Hot Tracks

Boston-born Michael Kanan may not ring a bell as a headliner, but Kanan's name pops up most often in his 15-year association with singer Jane Monheit, with whom he records and tours as arranger and band member.

In this intimate live recording in New York's Mezzrow jazz club, with the careful applause of an attentive audience seasoning the session, Kanan's elegant post-bop style shines. With the accompaniment of guitarist Gregg Ruggiero and bassist Neal Miner, both of whom are totally simpatico with the old-school lucidity of Kanan's slightly cerebral approach to the great American songbook, Live At Mezzrow offers 69 minutes of understated eloquence and simple aural joy.

Kanan, whose first piano instructor Harvey Diamond was a student of Lennie Tristano, has inherited some of the latter's penchant for chordal patterns. But he is fonder of cleanly articulated single-note melody lines that give familiar standards such as You Do Something To Me and The Nearness Of You a winning freshness. And it is a pleasure to listen to him thinking his way through improvisation, as when a quotation from Fascinatin' Rhythm pops up, entirely aptly, in Blue Skies.

Miner and Ruggiero match Kanan note for melodic note. The trio shine especially on the longest track, Popcorn, where Ruggiero's guitar harmonises beautifully with Kanan before taking off in bright counterpoint as Miner keeps a heartbeat pulse as an anchor for both. One to put on repeat mode for lazy weekends.

Ong Sor Fern

  • JAZZ


    Michael Kanan, Neal Miner & Greg Ruggiero

    Smalls Live

    4/5 stars

Hamburg's iconic new concert hall, the Elbphilharmonie, opened its doors in January after a seven-year delay and costing €500 million over the initial budget. The first recording made in the hall by its resident orchestra, the NDR Elbphilharmonie, features the Third and Fourth Symphonies of Johannes Brahms, Hamburg's most famous native composer.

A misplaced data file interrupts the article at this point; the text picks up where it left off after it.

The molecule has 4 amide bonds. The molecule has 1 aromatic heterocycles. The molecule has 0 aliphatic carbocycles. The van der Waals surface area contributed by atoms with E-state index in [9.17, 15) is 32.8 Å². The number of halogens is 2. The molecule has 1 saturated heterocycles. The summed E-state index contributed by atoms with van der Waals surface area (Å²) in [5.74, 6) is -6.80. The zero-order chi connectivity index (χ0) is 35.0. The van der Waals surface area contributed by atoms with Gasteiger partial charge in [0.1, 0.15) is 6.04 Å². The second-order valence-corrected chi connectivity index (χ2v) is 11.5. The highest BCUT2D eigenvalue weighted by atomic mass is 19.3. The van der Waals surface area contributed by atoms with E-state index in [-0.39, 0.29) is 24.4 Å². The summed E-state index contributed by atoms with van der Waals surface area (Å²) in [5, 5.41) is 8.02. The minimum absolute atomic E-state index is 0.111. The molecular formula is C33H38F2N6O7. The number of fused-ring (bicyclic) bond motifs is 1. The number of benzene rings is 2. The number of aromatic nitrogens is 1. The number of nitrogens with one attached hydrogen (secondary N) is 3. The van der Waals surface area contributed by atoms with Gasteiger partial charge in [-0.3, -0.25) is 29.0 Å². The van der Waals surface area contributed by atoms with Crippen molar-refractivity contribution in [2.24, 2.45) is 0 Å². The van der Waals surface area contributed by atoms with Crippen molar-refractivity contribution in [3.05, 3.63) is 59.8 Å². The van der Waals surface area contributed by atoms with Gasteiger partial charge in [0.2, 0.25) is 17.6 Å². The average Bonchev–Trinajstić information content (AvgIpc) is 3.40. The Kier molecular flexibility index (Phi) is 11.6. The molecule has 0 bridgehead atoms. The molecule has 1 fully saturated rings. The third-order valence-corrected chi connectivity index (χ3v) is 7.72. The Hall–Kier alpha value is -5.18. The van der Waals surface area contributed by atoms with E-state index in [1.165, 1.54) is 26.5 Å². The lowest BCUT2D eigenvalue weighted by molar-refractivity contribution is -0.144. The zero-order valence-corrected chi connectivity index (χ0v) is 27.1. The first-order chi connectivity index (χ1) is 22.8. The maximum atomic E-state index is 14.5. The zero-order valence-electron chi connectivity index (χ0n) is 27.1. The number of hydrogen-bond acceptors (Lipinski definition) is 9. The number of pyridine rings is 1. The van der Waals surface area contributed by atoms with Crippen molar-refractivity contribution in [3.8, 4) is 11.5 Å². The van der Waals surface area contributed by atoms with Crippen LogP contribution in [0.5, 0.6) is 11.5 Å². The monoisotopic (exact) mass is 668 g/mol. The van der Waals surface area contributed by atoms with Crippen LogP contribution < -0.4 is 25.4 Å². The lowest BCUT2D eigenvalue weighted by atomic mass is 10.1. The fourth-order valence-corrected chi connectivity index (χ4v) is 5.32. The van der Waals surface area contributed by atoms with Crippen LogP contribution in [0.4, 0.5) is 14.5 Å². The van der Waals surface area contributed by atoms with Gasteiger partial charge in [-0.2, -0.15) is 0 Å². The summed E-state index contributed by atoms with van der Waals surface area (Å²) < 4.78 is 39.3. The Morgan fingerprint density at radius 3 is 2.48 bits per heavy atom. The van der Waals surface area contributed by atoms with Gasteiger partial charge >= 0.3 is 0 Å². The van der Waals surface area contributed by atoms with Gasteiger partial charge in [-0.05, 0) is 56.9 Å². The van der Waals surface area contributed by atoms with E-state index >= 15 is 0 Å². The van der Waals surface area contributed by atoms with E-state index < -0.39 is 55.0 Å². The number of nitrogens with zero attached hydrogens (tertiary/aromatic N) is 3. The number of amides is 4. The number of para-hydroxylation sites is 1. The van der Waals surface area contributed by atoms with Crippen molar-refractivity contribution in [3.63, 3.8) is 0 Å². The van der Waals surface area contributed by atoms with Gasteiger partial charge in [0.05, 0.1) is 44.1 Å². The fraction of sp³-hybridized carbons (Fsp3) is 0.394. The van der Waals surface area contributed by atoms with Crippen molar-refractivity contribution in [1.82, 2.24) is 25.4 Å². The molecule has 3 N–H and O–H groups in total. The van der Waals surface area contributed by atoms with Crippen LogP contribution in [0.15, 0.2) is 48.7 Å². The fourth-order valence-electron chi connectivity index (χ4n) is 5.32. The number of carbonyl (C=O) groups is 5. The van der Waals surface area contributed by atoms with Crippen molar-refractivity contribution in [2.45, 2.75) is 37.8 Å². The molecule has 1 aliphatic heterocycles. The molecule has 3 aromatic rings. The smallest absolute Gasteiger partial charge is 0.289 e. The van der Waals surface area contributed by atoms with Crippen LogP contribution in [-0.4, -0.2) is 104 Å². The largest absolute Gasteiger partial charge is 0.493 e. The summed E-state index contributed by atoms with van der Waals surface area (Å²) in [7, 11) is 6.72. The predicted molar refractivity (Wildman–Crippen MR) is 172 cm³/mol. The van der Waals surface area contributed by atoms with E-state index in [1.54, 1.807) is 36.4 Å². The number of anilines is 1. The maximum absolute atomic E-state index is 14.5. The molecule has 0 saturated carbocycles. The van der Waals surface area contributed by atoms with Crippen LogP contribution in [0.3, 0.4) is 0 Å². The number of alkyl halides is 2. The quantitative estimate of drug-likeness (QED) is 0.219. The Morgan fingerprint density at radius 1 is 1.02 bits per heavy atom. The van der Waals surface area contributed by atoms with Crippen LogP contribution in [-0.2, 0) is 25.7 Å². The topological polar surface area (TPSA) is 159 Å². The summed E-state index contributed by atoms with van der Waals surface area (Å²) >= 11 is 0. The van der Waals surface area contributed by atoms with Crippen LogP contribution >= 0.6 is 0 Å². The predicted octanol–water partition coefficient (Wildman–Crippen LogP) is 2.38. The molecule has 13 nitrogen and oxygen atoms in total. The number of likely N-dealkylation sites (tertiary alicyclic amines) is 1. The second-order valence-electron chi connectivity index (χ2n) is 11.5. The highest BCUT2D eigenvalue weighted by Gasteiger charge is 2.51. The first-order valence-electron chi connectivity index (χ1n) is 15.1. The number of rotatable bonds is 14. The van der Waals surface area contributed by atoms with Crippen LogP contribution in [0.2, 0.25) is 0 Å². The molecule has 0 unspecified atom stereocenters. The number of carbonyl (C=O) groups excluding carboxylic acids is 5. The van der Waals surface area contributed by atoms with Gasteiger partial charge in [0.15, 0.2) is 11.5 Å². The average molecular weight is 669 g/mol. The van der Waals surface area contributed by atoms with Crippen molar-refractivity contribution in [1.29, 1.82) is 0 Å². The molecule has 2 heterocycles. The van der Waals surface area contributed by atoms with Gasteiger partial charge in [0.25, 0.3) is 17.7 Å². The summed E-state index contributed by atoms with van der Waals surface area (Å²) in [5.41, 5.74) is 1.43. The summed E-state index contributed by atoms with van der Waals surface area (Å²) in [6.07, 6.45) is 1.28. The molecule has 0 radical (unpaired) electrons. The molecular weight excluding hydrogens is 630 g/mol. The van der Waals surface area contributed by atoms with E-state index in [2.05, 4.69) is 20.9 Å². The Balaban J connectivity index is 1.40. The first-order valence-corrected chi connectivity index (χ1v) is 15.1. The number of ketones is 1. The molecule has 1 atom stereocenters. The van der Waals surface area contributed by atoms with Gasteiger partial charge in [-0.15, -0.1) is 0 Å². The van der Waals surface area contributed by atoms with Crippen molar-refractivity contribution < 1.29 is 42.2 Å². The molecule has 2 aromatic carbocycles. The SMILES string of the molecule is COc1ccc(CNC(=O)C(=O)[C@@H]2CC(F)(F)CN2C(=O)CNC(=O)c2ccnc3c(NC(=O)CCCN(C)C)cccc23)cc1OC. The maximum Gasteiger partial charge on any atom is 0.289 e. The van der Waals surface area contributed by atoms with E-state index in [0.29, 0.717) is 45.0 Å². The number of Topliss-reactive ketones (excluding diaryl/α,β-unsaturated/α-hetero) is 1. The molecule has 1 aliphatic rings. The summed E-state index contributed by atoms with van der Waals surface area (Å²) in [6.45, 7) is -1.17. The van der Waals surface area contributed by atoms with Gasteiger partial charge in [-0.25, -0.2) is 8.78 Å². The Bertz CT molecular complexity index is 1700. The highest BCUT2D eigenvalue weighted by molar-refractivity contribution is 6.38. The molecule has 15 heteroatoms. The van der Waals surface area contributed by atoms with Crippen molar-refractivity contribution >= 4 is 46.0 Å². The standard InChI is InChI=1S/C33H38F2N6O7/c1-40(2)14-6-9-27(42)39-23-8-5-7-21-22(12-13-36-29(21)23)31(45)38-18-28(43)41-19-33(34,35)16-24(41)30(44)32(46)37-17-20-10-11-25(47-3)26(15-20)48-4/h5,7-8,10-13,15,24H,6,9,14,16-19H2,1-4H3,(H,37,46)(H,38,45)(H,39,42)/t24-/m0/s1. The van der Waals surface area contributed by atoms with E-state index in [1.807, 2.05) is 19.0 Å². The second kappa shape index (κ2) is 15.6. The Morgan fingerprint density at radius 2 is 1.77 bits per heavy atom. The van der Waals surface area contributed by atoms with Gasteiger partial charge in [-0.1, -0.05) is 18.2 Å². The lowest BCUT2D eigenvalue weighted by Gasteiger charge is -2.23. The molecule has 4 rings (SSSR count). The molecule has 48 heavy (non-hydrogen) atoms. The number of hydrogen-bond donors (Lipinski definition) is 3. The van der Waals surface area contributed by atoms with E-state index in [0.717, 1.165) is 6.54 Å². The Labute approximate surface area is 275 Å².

NDR Elbphilharmonie/ Thomas Hengelbrock

    Sony Classical 88985405082

    4.5/5 stars


    Joshua Bell, Steven Isserlis & Jeremy Denk

    Academy of St Martin In The Fields

    Sony Classical 88985321792

    5/5 stars

The Fourth is heard first and includes a four-bar introduction before the actual first movement begins. This was Brahms' original idea before eventually dropping it, so the listener gets to hear a "new beginning" thus symbolic of this new recording at a new venue. The recorded sound for both symphonies is excellent.

The new recording of Brahms' Double Concerto In A Minor from violinist Joshua Bell and cellist Steven Isserlis also stands out for its warmth and closeness of communication between the two soloists and the Academy of St Martin in the Fields.

The fillers are also very apt. First is the slow movement from Schumann's late Violin Concerto In D Minor, essentially a violin and cello duo, with Benjamin Britten's edition of its closing.

Next is the original 1854 version of Brahms' Piano Trio No. 1 In B Major Op.8, which is longer and substantially different from the more familiar revised version heard in concert halls today.

The duo, joined by American pianist Jeremy Denk, makes the strongest possible case for this rarity.

Chang Tou Liang

A version of this article appeared in the print edition of The Straits Times on August 09, 2017, with the headline 'Hot Tracks'. Print Edition | Subscribe